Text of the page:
Known as the “Golden fiber” of Bangladesh, jute has a long and rich jute history. A natural fiber with a smooth and golden sheen, jute is a popular choice. Jute’s history may teach us a great deal on ways to make smarter environmental decisions.
Properties of Jute
Biodegradable and reusable, jute fiber is good for the environment. As one of the most adaptable natural fibers, it has been utilized in raw resources for packaging, textiles and non-textiles as well as in the industrial and agricultural industries. Producing high-quality industrial yarns, fabrics, nets, and bags is made easier with its assistance.
Looking back at jute history in India, an ancient Indian industry relies on jute, the golden fiber. In Bengal, the oldest jute mill opened in 1856. Competition from other materials, worldwide recession, and lack of customer knowledge of jute fabric’s versatility and eco-friendliness have put the sector in jeopardy for more than 150 years. 250,000 mill employees and over 4 million farmers’ families still depend on this business for their survival. It has a special connection to the Earth since it is a totally biodegradable and environmentally friendly fiber. Once it has served its purpose, it will return to the soil where it came from.
Additionally, jute has low heat conductivity and minimal moisture re-absorption, making it an excellent insulator and antistatic material. Acoustic insulation qualities and a skin-friendly manufacturing process are included. Fibers such as synthetic and natural jute may be combined with each other as well as dyed using cellulose classes such as pigment and basic dyeing methods. Jute’s biodegradable quality makes it ideal for food preservation, when synthetic materials would be ineffective.
Jute is a natural fabric that is renowned for its tensile strength. The great tensile rigidity and low extensibility of the extended staple fiber make it an ideal material for high-strength applications. In terms of quality, the more it sparkles, the better it is. It’s also heat and fire resistant to a certain extent. Its biodegradability makes jute a good choice.
For example, it has poor heat conductivity and a relatively high moisture re-acquisition rate, making it an excellent insulator and anti-static material. In addition to its noise-isolating capabilities, it’s made without any chemicals that can irritate your skin. Jute accommodates cellulosic dye categories like natural, basic, vat, sulfur, reactive, and pigment dyes and may be combined with synthetic or natural fibers.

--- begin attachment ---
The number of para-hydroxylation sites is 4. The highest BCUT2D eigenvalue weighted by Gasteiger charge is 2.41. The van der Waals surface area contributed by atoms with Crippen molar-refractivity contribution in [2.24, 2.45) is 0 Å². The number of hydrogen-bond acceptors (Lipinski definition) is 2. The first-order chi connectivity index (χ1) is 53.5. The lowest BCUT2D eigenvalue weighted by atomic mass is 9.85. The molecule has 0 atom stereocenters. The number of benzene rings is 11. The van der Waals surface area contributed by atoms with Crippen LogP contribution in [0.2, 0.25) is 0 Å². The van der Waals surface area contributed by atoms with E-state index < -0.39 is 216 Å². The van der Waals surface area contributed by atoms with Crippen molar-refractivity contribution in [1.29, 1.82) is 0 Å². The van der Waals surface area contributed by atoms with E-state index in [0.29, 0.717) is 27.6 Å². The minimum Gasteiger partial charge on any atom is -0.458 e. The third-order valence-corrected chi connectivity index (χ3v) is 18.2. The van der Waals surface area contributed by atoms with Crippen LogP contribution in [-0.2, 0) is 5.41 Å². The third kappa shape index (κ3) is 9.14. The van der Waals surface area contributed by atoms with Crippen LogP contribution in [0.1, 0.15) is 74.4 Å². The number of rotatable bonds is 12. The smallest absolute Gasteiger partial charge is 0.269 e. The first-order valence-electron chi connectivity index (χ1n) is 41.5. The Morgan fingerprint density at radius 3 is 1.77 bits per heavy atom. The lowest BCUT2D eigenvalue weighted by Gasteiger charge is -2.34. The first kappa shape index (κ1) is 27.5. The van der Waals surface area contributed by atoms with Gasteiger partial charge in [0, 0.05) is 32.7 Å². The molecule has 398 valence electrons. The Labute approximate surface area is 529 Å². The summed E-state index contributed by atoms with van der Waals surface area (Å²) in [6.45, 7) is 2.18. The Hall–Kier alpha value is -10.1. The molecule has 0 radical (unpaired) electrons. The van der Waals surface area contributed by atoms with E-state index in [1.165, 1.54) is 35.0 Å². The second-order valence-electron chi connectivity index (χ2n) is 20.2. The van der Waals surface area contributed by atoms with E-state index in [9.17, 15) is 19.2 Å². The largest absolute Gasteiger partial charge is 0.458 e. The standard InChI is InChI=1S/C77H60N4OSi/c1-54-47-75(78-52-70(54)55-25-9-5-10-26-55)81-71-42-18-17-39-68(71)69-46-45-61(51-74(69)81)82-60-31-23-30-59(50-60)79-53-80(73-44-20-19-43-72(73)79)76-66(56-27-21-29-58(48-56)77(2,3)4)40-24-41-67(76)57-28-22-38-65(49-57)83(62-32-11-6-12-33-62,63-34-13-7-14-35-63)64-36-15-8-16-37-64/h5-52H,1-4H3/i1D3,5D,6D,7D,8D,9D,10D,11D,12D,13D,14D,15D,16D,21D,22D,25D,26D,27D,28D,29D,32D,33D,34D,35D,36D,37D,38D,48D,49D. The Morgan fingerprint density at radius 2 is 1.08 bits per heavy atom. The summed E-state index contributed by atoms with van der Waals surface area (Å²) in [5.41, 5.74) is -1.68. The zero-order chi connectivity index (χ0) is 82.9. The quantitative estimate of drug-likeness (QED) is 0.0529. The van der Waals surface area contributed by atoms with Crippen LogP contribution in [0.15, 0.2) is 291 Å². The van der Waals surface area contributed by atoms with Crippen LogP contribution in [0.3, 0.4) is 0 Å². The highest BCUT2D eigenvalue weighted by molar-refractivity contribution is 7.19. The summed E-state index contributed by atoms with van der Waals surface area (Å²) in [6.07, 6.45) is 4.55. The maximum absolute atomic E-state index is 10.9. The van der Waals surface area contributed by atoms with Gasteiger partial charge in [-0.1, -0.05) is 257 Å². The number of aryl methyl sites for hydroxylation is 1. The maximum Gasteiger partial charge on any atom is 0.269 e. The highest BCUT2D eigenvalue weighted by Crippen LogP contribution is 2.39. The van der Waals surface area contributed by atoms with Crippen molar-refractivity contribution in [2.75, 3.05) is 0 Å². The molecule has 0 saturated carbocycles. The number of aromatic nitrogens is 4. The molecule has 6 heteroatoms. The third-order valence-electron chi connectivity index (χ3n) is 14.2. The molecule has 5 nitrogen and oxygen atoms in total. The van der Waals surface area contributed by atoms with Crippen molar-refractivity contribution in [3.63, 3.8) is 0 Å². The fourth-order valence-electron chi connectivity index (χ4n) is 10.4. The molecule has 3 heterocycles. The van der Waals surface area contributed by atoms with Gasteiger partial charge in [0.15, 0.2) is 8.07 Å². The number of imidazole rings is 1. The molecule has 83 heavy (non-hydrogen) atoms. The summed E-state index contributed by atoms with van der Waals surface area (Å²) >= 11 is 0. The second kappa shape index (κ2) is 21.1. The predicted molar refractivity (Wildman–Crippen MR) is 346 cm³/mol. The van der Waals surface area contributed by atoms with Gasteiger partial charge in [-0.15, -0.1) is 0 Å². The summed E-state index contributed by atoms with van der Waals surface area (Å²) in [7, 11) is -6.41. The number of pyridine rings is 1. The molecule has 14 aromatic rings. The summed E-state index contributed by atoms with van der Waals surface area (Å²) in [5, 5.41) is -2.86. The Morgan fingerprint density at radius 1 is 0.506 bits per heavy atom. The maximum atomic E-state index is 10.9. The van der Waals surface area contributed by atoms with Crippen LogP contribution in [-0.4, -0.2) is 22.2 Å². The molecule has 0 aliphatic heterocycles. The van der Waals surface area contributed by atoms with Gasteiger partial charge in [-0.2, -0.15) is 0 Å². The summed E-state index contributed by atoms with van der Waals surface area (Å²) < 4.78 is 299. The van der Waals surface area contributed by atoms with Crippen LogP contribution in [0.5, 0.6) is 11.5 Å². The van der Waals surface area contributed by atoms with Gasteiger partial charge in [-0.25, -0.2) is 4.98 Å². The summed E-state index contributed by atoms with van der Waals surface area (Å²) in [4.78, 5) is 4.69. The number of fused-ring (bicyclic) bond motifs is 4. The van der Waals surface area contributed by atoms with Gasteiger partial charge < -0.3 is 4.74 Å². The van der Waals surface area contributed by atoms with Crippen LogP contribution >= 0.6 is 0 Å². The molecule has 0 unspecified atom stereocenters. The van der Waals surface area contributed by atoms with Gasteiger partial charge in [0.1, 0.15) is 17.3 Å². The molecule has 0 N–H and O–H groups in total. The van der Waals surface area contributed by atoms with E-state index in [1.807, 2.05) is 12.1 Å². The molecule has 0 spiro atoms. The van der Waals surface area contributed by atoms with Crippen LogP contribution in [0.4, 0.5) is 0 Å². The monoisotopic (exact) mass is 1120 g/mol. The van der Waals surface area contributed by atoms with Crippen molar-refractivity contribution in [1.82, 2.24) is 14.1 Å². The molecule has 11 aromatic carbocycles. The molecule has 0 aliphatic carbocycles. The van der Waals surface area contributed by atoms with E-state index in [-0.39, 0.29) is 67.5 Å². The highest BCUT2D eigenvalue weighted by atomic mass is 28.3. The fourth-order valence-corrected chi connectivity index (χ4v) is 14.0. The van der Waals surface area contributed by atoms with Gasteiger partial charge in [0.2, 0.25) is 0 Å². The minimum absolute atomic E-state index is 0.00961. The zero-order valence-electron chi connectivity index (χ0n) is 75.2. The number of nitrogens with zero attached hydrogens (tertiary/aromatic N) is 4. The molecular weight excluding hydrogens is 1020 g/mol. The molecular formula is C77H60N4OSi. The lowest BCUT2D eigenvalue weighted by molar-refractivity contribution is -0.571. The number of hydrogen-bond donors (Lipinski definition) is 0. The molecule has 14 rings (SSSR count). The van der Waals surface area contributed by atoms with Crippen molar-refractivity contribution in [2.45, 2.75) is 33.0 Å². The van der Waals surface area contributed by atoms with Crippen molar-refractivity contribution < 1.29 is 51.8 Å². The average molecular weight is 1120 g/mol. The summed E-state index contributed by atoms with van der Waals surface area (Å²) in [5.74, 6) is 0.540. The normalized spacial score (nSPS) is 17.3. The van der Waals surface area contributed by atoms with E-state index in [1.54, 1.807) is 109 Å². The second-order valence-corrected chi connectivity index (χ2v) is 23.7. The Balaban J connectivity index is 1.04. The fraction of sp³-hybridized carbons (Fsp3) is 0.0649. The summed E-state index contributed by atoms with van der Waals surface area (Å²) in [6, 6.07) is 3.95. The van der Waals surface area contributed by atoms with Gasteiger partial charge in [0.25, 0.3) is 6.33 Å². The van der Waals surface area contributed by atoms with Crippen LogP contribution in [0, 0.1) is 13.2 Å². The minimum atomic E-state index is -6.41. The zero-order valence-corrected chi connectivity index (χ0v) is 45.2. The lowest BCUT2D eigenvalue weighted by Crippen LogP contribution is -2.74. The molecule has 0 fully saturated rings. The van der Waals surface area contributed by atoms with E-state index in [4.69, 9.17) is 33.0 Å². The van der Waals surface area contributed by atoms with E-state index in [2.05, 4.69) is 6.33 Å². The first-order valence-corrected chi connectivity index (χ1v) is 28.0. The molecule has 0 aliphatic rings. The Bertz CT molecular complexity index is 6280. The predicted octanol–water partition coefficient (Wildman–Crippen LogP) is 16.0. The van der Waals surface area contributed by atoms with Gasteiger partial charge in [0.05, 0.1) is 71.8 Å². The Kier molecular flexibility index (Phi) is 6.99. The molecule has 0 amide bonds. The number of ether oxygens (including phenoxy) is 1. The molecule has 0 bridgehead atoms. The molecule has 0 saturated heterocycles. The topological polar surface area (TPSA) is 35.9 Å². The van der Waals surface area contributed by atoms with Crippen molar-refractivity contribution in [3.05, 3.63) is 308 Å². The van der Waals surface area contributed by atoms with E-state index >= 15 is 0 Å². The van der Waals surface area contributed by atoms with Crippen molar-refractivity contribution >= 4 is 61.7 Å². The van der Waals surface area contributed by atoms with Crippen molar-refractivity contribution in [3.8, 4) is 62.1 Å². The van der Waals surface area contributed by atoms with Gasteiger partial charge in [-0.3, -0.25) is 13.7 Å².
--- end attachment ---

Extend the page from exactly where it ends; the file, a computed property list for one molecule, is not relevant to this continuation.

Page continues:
Wool and jute may also be combined. Jute’s crimp, smoothness, flexibility, and look are enhanced by tackling it with caustic soda, which makes it easier to spin with wool. In addition, liquid ammonia improves jute’s ability to withstand flames when handled with flame-proofing chemicals.
Introduction to Jute History
According to the jute history, the stem and leaves of the jute plant are used to make cordage and weaving fibers, as well as food, across Africa and Asia dating back thousands of years. Jute history texts (Ain-e-Akbari by Abul Fazal in 1590) during Akbar’s reign (1542–1605) mention that impoverished Indians used jute clothing. The weavers employed simple handlooms and hand-spinning wheels, which they also used to spin cotton yarns, for their work. White jute ropes and twines have also been utilized by Indians, particularly Bengalis, since the ancient period for a variety of home and other purposes.
Papermakers in China have been using many types of plants, including hemp, silk, jute, and cotton, for millennia. Qiu Shiyu, a specialist in Jin history and a researcher at the Harbin Academy of Sciences, believed that Jews were involved in the creation of “jiaozi,” which were constructed of coarse jute paper. Chinese characters have been discovered inscribed on a little piece of jute paper that was found in Dunhuang, Gansu Province in northwest China. The Western Han Dynasty is said to be the time of its creation (206 BC—220 AD).